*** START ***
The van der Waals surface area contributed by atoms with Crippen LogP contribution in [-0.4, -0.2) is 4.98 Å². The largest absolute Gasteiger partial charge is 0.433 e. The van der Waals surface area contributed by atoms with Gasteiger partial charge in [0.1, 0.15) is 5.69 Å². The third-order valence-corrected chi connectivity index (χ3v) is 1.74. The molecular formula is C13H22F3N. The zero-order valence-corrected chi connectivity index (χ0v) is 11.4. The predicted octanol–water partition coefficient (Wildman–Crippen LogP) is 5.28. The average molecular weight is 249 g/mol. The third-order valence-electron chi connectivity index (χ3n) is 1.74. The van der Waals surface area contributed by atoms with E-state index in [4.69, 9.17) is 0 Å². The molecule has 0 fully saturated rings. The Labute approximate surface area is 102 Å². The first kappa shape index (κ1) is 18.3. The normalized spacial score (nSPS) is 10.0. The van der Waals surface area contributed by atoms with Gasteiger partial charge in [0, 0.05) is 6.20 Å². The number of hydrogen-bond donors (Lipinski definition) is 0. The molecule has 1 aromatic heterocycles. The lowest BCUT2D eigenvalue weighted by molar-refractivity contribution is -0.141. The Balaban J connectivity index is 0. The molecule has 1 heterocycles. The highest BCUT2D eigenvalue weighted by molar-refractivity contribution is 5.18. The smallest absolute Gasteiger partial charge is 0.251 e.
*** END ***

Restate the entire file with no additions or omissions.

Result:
The van der Waals surface area contributed by atoms with Crippen LogP contribution in [-0.4, -0.2) is 4.98 Å². The largest absolute Gasteiger partial charge is 0.433 e. The van der Waals surface area contributed by atoms with Gasteiger partial charge in [0.1, 0.15) is 5.69 Å². The third-order valence-corrected chi connectivity index (χ3v) is 1.74. The molecular formula is C13H22F3N. The zero-order valence-corrected chi connectivity index (χ0v) is 11.4. The predicted octanol–water partition coefficient (Wildman–Crippen LogP) is 5.28. The average molecular weight is 249 g/mol. The third-order valence-electron chi connectivity index (χ3n) is 1.74. The van der Waals surface area contributed by atoms with E-state index in [4.69, 9.17) is 0 Å². The molecule has 0 fully saturated rings. The Labute approximate surface area is 102 Å². The first kappa shape index (κ1) is 18.3. The normalized spacial score (nSPS) is 10.0. The van der Waals surface area contributed by atoms with Gasteiger partial charge in [0, 0.05) is 6.20 Å². The number of hydrogen-bond donors (Lipinski definition) is 0. The molecule has 1 aromatic heterocycles. The lowest BCUT2D eigenvalue weighted by molar-refractivity contribution is -0.141. The Balaban J connectivity index is 0. The molecule has 1 heterocycles. The highest BCUT2D eigenvalue weighted by molar-refractivity contribution is 5.18. The smallest absolute Gasteiger partial charge is 0.251 e.